Residents of a north Coeur d'Alene subdivision awoke Friday to find racist fliers on their lawns, distributed as recruitment letters by Aryan Nations, a white supremacist group.
Residents of a north Coeur d’Alene subdivision awoke Friday to find racist fliers on their lawns, distributed as recruitment letters by Aryan Nations, a white supremacist group.
“I saw Aryan Nations and put it in the trash,” said Garvin Jones, who lives in the neighborhood southwest of Atlas Road and Prairie Avenue. “What’s wrong with these people? Give me a break. I bet if you went back in their family history, not one is 100 percent white.”
Jones and dozens of his neighbors found the fliers on their lawns, inside baggies that also held small rocks.
They depicted a girl asking her father what he did during the “revolution” and asking “Where have all the White people gone daddy?” and “Why did those dark men take mommy away?” The fliers were signed “Aryan Nations, Church of Jesus Christ Christian,” and listed a post office box and a Web site. The group’s address is listed as “Couer d’Alene, Idaho.”
Most Read Local Stories
- When is daylight saving time? Do you need to turn clock back in Washington, given the new law? Your questions answered
- Bill Gates and Jeff Bezos live there. So why is Medina asking its residents to pay more in property taxes? VIEW
- Underlying that West Seattle trailer freakout was a fantasy about Seattle and homelessness | Danny Westneat
- Homeless woman's $1 trailer touches off political storm in West Seattle
- How a trailer parked by coincidence in front of a Seattle councilmember's house set off a political spectacle
The Aryan Nations Web site lists Jerald O’Brien and Michael Lombard as the “pastors” who have taken over after longtime leader Richard Butler’s death in September 2004.
O’Brien said area residents can expect the dissemination of “a lot more” fliers and said “like-minded individuals will respond and seek membership.” He said the election of President Barack Obama has served as the “greatest recruiting tool ever.” He said he had “several handfuls” of members in Coeur d’Alene.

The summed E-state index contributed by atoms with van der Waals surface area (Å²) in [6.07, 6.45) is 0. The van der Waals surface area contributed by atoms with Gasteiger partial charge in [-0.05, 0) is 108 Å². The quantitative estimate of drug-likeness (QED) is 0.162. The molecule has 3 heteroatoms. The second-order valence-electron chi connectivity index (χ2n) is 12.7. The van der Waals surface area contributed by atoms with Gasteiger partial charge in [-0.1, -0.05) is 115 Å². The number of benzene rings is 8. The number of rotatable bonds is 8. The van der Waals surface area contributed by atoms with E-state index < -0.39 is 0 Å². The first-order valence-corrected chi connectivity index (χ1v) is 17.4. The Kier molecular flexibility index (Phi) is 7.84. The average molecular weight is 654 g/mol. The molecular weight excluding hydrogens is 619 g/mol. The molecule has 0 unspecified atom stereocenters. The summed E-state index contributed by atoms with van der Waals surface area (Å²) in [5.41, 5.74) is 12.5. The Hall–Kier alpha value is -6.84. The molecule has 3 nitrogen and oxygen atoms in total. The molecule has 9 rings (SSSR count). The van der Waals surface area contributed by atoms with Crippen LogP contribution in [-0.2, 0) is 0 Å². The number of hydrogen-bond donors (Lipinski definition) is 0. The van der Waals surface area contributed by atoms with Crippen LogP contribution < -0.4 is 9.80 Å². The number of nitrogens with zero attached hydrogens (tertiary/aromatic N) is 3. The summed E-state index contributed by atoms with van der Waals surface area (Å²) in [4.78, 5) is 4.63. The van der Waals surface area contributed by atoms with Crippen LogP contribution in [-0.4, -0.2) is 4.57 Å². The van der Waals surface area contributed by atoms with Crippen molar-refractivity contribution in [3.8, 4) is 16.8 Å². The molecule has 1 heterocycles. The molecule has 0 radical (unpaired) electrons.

The Kootenai County Task Force on Human Relations — which has fought the Aryan Nations for decades — condemned the flier distribution and offered its services to anyone who was threatened or harassed.
“It’s bound to be a small group of people trying once again to bring hate into the community. They don’t have anywhere to operate from except a post office box,” said Tony Stewart, a spokesman for the task force. People in the community, he added, “will reject it as they have in the past. Anyone who feels intimidated should take comfort in the fact that the people are here for them, and we are here for them.”
Several residents of the neighborhood that received the fliers were interviewed for this story, but most of them asked not to be named out of fear of retribution. All of those interviewed expressed shock, disgust or anger at the fliers. At least two called the police. One caller was a 22-year-old white woman who has a 4-year-old African-American son.
“My son’s black, so it’s not OK,” said the woman, who asked only to be identified as Chelsee B. She said she was afraid to let her son play outside. Coeur d’Alene Police Department Sgt. Christie Wood said no investigation would be conducted, because the distribution of fliers is protected as free speech under the First Amendment. She added, however, that targeting people for harassment based on race is a crime and should be reported.
Stewart said hate speech is protected, but hate crimes are not. He encouraged any member of the public with concerns about racial harassment to contact the task force at (208) 765-3932.
The Aryan Nations was effectively bankrupted on Sept. 7, 2000, when a Kootenai County jury returned a $6.3 million verdict against the organization, its founder, Butler, and three former members. The verdict in the civil trial found that Butler and his organization were guilty of gross negligence in appointing security guards who carried out an assault against two people driving past their property.
When Butler lost his 20-acre compound near Hayden Lake as a result of the outgrowth of a civil suit in 2000, millionaire racist Vincent Bertollini bought Butler a home in Hayden. It served as the Aryan Nations headquarters until Butler’s death in 2004.
A new Alabama location for the “Aryan Nations World Headquarters” was posted on the group’s Web site soon after Butler’s death. A splinter group set up shop in Pennsylvania.
O’Brien, however, said the “world headquarters” of the organization is now in Coeur d’Alene in a location that is “membership privileged information only.” He acknowledged that he lives in a home on the east side of downtown Coeur d’Alene that regularly flies two white supremacist flags.
Newspaper files show O’Brien marching in a neo-Nazi parade in Coeur d’Alene in July 2004 and joining in a skinhead rally that drew eight people outside the Spokane County courthouse in June 2007. O’Brien has a large swastika tattoo on his scalp.